Talk he did - 10 minutes without a break, as if a dam had burst.
Protests were crushed in some places and defused in others, but continue in Syria and Yemen despite efforts by regimes to beat, jail and kill protesters into silence.
Tunisia has continued to set examples for Arab countries transitioning from dictatorship to democracy. In October the country held its first free elections, which led to a coalition interim government of moderate Islamists and secularists.
That government must now make reforms to strengthen Tunisia's faltering economy and clean up state institutions, while helping draft a new constitution.
For Salem Bouazizi, the revolution ignited by his brother's death remains unfinished while such challenges remain, he said.
"Of course, there is political change," he said. "There is freedom of speech. Before, nobody listened, now they must listen."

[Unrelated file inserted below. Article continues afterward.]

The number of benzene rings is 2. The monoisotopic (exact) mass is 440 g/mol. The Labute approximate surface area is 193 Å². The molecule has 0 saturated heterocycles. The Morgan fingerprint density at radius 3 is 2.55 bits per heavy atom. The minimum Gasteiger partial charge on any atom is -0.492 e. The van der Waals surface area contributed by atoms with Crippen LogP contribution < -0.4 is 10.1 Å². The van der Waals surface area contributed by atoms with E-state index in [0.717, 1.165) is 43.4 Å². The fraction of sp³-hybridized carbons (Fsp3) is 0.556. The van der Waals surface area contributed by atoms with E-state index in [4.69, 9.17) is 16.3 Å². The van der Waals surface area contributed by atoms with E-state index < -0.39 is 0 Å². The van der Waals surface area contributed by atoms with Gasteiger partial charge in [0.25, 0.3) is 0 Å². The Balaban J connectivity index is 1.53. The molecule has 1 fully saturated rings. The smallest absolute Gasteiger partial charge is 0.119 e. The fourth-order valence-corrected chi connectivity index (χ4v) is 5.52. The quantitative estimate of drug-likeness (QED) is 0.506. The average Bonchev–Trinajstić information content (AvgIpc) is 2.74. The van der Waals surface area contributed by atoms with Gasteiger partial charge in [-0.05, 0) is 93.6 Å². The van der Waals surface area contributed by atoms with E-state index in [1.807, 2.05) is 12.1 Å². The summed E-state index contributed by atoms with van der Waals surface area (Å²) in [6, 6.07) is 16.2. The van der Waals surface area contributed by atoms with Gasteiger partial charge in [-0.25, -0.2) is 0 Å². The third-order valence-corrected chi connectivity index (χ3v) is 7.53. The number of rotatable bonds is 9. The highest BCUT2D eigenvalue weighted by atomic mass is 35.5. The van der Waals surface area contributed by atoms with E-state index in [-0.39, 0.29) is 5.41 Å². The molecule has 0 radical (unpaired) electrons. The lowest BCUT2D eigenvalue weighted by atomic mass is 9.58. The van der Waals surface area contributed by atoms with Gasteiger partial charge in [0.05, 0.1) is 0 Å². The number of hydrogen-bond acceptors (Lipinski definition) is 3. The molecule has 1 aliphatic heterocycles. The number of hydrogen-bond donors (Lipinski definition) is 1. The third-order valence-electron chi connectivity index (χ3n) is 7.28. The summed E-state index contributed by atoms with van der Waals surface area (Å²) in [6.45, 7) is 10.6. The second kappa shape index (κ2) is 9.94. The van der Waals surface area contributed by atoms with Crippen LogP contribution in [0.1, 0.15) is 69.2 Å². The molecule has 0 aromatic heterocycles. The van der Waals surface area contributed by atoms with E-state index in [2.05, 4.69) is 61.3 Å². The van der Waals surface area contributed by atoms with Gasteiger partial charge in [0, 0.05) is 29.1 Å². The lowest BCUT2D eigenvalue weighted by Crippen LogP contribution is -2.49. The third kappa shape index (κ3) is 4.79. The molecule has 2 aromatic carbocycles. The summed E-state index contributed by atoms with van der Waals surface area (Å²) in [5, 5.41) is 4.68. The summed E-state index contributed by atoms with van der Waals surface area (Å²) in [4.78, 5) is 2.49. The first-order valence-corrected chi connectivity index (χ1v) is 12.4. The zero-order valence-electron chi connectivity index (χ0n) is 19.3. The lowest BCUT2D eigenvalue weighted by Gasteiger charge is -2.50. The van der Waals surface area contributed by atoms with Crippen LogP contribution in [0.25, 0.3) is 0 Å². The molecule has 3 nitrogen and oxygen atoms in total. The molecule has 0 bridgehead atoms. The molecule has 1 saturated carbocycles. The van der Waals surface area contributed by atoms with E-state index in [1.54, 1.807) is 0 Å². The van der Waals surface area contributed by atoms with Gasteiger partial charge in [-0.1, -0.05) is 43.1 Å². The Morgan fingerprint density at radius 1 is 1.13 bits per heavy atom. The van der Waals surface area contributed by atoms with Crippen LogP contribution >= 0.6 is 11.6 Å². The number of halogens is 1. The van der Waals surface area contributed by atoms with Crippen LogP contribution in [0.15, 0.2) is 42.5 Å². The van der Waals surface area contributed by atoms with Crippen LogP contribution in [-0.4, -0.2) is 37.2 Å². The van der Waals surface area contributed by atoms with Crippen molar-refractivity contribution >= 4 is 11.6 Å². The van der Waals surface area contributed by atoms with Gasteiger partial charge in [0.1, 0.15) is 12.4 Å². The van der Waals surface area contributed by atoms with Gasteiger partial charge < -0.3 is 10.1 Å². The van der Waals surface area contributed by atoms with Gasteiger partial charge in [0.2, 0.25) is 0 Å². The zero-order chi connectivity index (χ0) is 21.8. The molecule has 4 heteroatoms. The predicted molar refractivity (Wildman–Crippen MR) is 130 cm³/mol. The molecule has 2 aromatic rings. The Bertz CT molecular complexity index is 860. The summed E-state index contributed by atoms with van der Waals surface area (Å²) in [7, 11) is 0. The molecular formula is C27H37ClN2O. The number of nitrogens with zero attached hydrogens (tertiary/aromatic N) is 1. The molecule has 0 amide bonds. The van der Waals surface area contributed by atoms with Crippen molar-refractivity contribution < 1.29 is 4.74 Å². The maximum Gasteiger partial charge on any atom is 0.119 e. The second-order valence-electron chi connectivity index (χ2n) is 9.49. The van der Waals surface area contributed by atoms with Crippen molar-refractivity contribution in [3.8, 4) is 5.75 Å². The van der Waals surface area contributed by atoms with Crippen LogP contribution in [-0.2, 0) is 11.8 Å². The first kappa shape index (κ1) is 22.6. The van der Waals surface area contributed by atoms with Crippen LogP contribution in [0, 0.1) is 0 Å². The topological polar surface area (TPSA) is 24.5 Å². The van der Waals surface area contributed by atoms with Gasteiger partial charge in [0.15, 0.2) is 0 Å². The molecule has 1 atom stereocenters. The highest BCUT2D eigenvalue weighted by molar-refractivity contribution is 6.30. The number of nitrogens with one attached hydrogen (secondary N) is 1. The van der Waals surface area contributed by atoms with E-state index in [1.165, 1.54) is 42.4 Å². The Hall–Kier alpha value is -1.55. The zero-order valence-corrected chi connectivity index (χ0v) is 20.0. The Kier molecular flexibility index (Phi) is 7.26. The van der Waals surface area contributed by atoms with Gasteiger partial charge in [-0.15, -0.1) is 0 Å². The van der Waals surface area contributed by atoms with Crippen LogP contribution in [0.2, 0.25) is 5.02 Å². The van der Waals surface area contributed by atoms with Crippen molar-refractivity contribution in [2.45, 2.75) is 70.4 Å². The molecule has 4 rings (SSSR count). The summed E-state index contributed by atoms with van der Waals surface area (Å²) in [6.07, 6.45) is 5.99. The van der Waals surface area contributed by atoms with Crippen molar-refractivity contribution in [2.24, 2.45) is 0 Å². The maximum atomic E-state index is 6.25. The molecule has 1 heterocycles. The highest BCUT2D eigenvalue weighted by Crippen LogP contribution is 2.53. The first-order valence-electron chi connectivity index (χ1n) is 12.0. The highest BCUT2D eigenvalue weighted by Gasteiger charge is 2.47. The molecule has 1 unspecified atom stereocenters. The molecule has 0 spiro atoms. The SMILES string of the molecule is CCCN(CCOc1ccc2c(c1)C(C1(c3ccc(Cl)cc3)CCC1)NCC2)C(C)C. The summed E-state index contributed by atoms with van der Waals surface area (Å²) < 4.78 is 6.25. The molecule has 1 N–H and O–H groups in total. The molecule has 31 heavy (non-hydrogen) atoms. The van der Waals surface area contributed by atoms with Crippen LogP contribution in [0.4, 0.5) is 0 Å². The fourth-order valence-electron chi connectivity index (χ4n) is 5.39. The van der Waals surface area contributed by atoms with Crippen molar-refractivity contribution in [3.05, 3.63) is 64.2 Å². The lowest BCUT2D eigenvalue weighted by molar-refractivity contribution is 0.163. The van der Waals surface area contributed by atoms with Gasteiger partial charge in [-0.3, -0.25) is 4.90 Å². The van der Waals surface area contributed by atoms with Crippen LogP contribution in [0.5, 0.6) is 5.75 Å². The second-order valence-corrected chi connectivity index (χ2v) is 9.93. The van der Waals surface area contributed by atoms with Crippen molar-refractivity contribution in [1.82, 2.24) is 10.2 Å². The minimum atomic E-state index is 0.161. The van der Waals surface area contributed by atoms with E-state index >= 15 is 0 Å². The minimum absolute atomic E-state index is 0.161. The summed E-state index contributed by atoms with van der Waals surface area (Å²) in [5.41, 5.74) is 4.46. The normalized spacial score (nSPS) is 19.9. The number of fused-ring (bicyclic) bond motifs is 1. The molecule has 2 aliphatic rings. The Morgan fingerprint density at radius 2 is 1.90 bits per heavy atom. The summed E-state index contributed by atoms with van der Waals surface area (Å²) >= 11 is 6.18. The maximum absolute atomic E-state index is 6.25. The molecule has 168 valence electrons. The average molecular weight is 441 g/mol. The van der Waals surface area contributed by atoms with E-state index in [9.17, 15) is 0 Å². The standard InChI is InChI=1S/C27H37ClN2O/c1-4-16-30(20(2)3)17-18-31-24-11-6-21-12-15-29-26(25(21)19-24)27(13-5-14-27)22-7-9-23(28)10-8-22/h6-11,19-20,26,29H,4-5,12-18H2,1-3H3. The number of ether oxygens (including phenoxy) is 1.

Following the loss of their son and brother, then months of media glare, the Bouazizi family's lives are gradually returning to normal, Salem said. There were arguments with neighbours and a tense lawsuit against Ms Hamdi, the city inspector who allegedly slapped Mohamed, but that ended when the Bouazizis abruptly dropped charges. Today the family live discreetly in a Tunis suburb.
Salem Bouazizi and Mrs Ameri live in Sfax, where Salem continues his work as a carpenter. On the wall of their sitting room is a framed portrait of Mohamed with a clean, young face and fringe of curly hair.
Last week, Salem's little sister Basma told him of a dream of Mohamed in white clothing and a light beard, saying: "We're in Libya and we're going to Syria." Salem paused, then said: "Mohamed didn't die."